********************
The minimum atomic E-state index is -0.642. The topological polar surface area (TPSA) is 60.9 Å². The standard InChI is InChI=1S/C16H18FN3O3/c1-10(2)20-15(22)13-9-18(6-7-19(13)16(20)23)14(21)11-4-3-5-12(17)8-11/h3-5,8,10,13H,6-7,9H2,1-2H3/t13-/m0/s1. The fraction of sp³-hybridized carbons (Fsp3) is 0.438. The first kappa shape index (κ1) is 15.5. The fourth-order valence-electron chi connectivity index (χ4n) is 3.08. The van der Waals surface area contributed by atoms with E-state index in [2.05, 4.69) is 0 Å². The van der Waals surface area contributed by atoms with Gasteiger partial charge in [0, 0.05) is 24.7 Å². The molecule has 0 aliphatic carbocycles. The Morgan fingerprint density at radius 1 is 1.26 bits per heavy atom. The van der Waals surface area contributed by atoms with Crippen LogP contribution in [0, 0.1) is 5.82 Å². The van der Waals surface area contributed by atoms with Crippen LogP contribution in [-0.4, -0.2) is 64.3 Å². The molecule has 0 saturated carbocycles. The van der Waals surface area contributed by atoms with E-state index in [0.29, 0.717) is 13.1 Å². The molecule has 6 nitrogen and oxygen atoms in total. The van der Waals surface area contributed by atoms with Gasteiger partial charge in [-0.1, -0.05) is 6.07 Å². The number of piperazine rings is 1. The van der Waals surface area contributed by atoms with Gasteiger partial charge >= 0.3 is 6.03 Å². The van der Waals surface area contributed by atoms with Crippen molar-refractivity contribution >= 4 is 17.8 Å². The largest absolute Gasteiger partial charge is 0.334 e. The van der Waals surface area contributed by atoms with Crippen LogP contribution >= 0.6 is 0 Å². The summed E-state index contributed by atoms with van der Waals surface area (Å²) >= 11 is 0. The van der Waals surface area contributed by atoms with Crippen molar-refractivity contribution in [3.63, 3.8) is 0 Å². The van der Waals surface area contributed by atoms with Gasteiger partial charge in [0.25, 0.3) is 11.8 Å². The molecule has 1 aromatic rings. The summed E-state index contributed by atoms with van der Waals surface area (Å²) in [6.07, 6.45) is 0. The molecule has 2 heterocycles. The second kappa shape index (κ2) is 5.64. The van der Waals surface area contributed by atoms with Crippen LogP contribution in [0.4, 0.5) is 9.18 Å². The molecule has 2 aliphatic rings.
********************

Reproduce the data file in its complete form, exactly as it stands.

The minimum atomic E-state index is -0.642. The topological polar surface area (TPSA) is 60.9 Å². The standard InChI is InChI=1S/C16H18FN3O3/c1-10(2)20-15(22)13-9-18(6-7-19(13)16(20)23)14(21)11-4-3-5-12(17)8-11/h3-5,8,10,13H,6-7,9H2,1-2H3/t13-/m0/s1. The fraction of sp³-hybridized carbons (Fsp3) is 0.438. The first kappa shape index (κ1) is 15.5. The fourth-order valence-electron chi connectivity index (χ4n) is 3.08. The van der Waals surface area contributed by atoms with E-state index in [2.05, 4.69) is 0 Å². The van der Waals surface area contributed by atoms with Gasteiger partial charge in [0, 0.05) is 24.7 Å². The molecule has 0 aliphatic carbocycles. The Morgan fingerprint density at radius 1 is 1.26 bits per heavy atom. The van der Waals surface area contributed by atoms with Crippen LogP contribution in [0, 0.1) is 5.82 Å². The van der Waals surface area contributed by atoms with Crippen LogP contribution in [-0.4, -0.2) is 64.3 Å². The molecule has 0 saturated carbocycles. The van der Waals surface area contributed by atoms with E-state index in [0.29, 0.717) is 13.1 Å². The molecule has 6 nitrogen and oxygen atoms in total. The van der Waals surface area contributed by atoms with Gasteiger partial charge in [-0.1, -0.05) is 6.07 Å². The number of piperazine rings is 1. The van der Waals surface area contributed by atoms with Gasteiger partial charge >= 0.3 is 6.03 Å². The van der Waals surface area contributed by atoms with Crippen molar-refractivity contribution >= 4 is 17.8 Å². The largest absolute Gasteiger partial charge is 0.334 e. The van der Waals surface area contributed by atoms with Crippen LogP contribution >= 0.6 is 0 Å². The summed E-state index contributed by atoms with van der Waals surface area (Å²) >= 11 is 0. The van der Waals surface area contributed by atoms with Crippen molar-refractivity contribution in [3.63, 3.8) is 0 Å². The van der Waals surface area contributed by atoms with Gasteiger partial charge in [0.25, 0.3) is 11.8 Å². The molecule has 1 aromatic rings. The summed E-state index contributed by atoms with van der Waals surface area (Å²) in [6.07, 6.45) is 0. The molecule has 2 heterocycles. The second kappa shape index (κ2) is 5.64. The van der Waals surface area contributed by atoms with Crippen LogP contribution in [0.4, 0.5) is 9.18 Å². The molecule has 2 aliphatic rings.